The Jewish and Christian texts were produced by many hands. Muslims believe the Qur'an is the very voice of God singly revealed through the angel Gabriel to Muhammad.
   The Book, about as long as the New Testament, is divided into 114 chapters, mostly arranged by length, from long to short. The chapters are classified by whether they were revealed in Mecca or Medina.
   The Qur'an, a literary masterpiece, is the only miracle ascribed to Muhammad, who was illiterate. It is extraordinarily difficult to translate.
   With guidelines for all aspects of life, from health to commercial law, some passages are addressed to Muhammad, some to Muslims and some to all humankind. The Book's scope ranges from the beginning of time to the Judgment.


225. 981216 THE STAR'S HEADLINE:
Faiths enrich each other

Religions often influence each other, as we can see in their histories of holy days.
   For example, Mithra, the son god, was born on the winter solstice which, in the ancient calendar, was December 25. As Christianity developed, it recast the old festival to celebrate the birth of Jesus.
   Because of its pagan origins, some early Americans refused to observe Christmas and called it "Papist." Christmas was not made a legal holiday until the 1800s. The Puritan objection to the holiday was overtaken by the impact of Roman Catholic practice.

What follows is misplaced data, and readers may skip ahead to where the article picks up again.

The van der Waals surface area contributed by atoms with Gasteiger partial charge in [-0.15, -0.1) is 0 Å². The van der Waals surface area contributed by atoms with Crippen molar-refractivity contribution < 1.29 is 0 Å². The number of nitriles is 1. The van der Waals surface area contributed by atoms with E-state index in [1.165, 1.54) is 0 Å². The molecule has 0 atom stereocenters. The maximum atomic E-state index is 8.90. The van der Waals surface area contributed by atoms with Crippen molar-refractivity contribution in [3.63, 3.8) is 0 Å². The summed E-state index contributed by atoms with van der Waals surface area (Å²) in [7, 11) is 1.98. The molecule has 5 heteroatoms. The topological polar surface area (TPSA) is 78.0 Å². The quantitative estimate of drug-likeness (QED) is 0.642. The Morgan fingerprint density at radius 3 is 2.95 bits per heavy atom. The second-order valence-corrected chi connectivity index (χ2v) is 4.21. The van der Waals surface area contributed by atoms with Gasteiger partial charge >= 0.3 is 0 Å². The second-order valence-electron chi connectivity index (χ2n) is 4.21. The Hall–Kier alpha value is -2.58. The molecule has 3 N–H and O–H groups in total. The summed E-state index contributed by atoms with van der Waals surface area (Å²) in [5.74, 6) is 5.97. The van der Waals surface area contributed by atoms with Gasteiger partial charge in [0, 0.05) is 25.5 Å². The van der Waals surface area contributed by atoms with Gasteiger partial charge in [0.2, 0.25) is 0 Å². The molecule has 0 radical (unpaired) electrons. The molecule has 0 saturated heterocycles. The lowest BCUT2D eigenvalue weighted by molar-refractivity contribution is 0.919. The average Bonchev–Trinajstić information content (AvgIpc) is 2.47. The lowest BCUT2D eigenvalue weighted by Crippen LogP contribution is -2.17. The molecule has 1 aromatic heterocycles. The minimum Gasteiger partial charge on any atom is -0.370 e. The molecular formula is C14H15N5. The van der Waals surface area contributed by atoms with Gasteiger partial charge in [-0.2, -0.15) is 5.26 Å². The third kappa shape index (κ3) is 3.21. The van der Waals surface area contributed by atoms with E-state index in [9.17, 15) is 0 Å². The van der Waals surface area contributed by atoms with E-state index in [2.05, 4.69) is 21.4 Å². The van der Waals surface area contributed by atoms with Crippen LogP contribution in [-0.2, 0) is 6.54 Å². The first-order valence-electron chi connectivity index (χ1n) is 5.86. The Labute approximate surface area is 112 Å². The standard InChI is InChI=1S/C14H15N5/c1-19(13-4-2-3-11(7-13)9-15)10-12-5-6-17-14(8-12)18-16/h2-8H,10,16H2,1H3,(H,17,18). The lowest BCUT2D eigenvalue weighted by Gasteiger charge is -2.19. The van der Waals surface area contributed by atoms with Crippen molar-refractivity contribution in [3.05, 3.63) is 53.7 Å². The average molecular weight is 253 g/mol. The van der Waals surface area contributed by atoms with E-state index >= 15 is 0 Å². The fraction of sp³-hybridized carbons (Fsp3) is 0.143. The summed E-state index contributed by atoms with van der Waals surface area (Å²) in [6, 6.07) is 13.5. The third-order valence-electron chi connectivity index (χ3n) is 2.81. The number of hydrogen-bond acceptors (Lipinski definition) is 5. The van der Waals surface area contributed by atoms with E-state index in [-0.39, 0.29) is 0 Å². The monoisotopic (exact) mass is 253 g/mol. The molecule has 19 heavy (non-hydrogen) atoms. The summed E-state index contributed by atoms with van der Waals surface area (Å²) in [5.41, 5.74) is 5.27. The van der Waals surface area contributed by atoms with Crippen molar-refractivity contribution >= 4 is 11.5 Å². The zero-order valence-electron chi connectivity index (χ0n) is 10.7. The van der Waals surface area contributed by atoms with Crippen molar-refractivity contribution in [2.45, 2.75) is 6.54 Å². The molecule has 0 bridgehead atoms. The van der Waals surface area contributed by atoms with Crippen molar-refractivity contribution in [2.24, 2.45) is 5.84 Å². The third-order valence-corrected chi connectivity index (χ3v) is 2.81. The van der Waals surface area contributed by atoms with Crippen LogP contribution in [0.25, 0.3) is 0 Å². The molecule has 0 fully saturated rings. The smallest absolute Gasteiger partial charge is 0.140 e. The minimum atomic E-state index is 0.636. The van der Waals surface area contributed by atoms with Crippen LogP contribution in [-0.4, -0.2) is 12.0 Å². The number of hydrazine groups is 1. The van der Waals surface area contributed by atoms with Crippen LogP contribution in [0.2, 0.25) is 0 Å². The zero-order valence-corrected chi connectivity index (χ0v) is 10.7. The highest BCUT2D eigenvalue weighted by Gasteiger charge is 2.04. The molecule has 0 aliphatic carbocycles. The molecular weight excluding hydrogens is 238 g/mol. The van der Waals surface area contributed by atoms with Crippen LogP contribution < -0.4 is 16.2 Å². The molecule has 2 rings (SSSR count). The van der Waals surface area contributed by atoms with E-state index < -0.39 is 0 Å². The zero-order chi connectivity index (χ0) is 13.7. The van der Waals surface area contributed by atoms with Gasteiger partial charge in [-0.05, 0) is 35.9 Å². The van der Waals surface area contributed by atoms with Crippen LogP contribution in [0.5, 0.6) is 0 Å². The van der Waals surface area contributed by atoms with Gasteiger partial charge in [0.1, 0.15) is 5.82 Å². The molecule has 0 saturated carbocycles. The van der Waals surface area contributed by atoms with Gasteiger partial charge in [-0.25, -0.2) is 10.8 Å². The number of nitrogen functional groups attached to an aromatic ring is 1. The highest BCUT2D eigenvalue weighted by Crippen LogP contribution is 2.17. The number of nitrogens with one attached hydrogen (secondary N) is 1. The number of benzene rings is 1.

Hanukkah has been a minor holiday in the Jewish calendar, but today its occurrence near Christmas pulls it into the commercialism and other Christmas customs that overwhelm children -- and all of us.
   Yet the influence Judaism and Christianity have on each other need not be confusing. It can be purifying.
   Temple B'nai Jehudah and Grace and Holy Trinity (Episcopal) Cathedral have developed a Hanukkah-Advent program. "Learning about each other's festivals" becomes an opportunity to focus jointly on "the spiritual in our different traditions, rather than on the material environment in which we are immersed," said Rabbi Joshua Taub.
   For the Very Rev. Dennis J. J. Schmidt, Hanukkah is in part "a reminder that God blesses with freedom those who are faithful to him."
   He and Taub recognize the different histories and natures of the holidays. But they also find a purifying power of preparation and renewal in the light from the Christmas and Hanukkah candles, symbols of spiritual vitality far deeper than overgorging affluence.


224. 981209 THE STAR'S HEADLINE:
U.S. blessed with diversity

How does one respond to the claim, "Our nation was founded on Christian principles"? Comment requires a little sophistication, just as if one were asked to evaluate the belief that "All saints have eaten vegetables."